Climate Planning

NEWS FLASH: Take our Vulnerability Survey

Extreme weather and natural hazards are causing serious damage to our communities, environment, and infrastructure. Hudson Valley communities have faced severe flooding from storms like Irene, Sandy and Ida. Climate and environmental conditions are expected to worsen significantly, with more intense storms, droughts and heat waves, sea level rising in the Hudson River and native ecosystems collapsing. Communities must prepare for these impacts to ensure their safety and resilience. 

Proactive planning and risk mitigation are crucial to protect people, infrastructure, and habitat, and can serve as a model for others. This is why it is critical we hear from the Irvington community. 

Government Climate Action Planning

Irvington has joined an increasing number of local governments committed to addressing climate change at the local level through reducing emissions in their own government operations and by supporting programs such as Climate Smart Communities, Clean Energy Communities, EnergySmart Homes, and Grid Rewards. In 2007, Irvington created a Climate Protection Task Force to study the problem and make recommendations, resulting in a 2008 report that formed the basis for a number of subsequent Village actions. In 2012, the Board of Trustees adopted the Climate Smart Pledge and in 2014 adopted an Environmental Action Plan, prepared by the Green Policy Task Force, consisting of action items based on the principles embodied in the Pledge. The Village’s 2018 update of its 2003 Comprehensive Plan–an update based on the work of a group of subcommittees broadly representative of the community–incorporated this Environmental Action Plan as one of its references, and included a number of recommendations related to climate change and sustainability. 

Irvington is worked with CAPI, the Climate Action Planning Institute, an initiative of ICLEI, the International Council for Local Environmental Initiatives, the Hudson Valley Regional Council and  the County, and 8 other Westchester municipalities to create a Climate Action Plan (CAP). The first meeting was held Feb 2, 2023 and the process took 16 months.  A summary and comparison of municipal results can be found here. Irvington had he highest municipal emissions per population.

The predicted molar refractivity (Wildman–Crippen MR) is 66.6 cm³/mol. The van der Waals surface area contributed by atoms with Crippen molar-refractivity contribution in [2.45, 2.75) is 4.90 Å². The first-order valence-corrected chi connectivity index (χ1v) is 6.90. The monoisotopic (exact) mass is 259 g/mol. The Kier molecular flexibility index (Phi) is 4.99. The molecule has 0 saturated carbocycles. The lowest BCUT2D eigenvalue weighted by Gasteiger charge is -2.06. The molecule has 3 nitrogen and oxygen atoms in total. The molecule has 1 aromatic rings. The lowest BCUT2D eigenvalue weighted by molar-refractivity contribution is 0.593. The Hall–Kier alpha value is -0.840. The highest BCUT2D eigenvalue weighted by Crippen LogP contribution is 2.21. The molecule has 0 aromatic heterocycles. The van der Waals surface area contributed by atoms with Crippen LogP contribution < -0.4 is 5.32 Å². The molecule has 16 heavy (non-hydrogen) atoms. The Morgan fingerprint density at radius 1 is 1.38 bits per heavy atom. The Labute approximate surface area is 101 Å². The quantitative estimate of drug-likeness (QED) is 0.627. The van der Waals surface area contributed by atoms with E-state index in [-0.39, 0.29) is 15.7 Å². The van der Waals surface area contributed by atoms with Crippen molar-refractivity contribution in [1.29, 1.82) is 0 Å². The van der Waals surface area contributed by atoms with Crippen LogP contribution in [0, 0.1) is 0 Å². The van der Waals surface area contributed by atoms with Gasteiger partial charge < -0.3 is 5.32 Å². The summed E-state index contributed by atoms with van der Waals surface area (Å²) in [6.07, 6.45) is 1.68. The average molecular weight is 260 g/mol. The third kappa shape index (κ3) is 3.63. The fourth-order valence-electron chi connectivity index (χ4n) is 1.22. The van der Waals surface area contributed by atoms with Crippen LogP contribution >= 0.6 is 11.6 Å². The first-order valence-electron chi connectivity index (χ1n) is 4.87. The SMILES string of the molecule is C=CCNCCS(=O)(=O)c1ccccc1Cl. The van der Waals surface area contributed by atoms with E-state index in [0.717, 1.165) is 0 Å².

As the first step in creating a Climate Action Plan, Irvington has collected and analyzed the data for the Irvington Government Greenhouse Gas Inventory Report. A simplified slidedeck was presented to the Village Board of Trustees on Aug 16, 2023 (which can be watched here from :47). After meeting with Department Heads, a preliminary overview of mitigation strategies was assembled in a presentation deck for the Board of Trustees, on 12/18/2023 (which you can watch here, from 1:15).  Irvington Green hosted a Climate Plan Workshop with the public on March 6th 2024, (photos and slidedeck can be found by scrolling down the Events page here). Following this, the Government Operations Climate Action Plan, or GOCAP, was presented to the Village Board on April 10th 2024. The presentation can be found here (and the meeting can be seen here from 44:17). The final Government Operations Climate Action Plan was adopted June 17th 2024. 

With similar guidance from CAPI, the Village created a Community Greenhouse Gas Emissions Inventory which identifies and quantifies the sources of GHG emissions from community activities and establishes a baseline from which future emissions reductions and progress can be measured. See more detail below. A Community Climate Action Plan is forthcoming. 

Finally, the Village is currently working with CAPI on a Climate Adaptation and Resilience chapter of the Climate Action Plan (CAP). 

Irvington Municipal Emissions Reductions Goal

The Intergovernmental Panel on Climate Change (IPCC) states we must reduce global emissions by 50% by 2030 and reach climate neutrality by 2050 to achieve the Paris Agreement commitment of keeping warming below 1.5°C Equitably reducing global emissions by 50% requires that high-emitting, wealthy nations reduce their emissions by more than 50%. Irvington commits to reduce greenhouse gas emissions from 1990 levels 50% by 2030 and is endeavoring to exceed these goals as a model of fair. 

Climate Adaptation & Resilience 

Starting February 8, 2024, the Climate Planning Committee embarked on CAPI Adapt, a yearlong process to create a Climate Vulnerability Assessment and a Climate Adaptation Chapter for the Climate Action Plan. See the vulnerabilty survey link above. 

Community Resilience Building

In addition to the flood study, the Villages of Dobbs Ferry, Hastings-on-Hudson, Irvington, Sleepy Hollow, and Tarrytown participated in a  Community Resilience Building Workshop in March of 2020, to identify key vulnerabilities. Find the report here. Find the Community Building Risk Matrix summary here.

In 2024, the village completed a Climate Smart Resiliency Planning (CSRP) assessment in 2024 to determine gaps in policy and plans. The results can be found here

Hazard Mitigation Planning

Westchester County offers tools to assess local vulnerabilities

Country Mitigation Plan 

Irvington Hazarad Mitigation Chapter from the County.

Interactive Story Map

FEMA Resilience and Planning Tool

Team: Green Policy Task Force volunteers 

Warwick Norton, Nicola Coddington, and Sustainabilty Director Charlotte Binns and Village Administrator Larry Schopfer

Community Emissions Report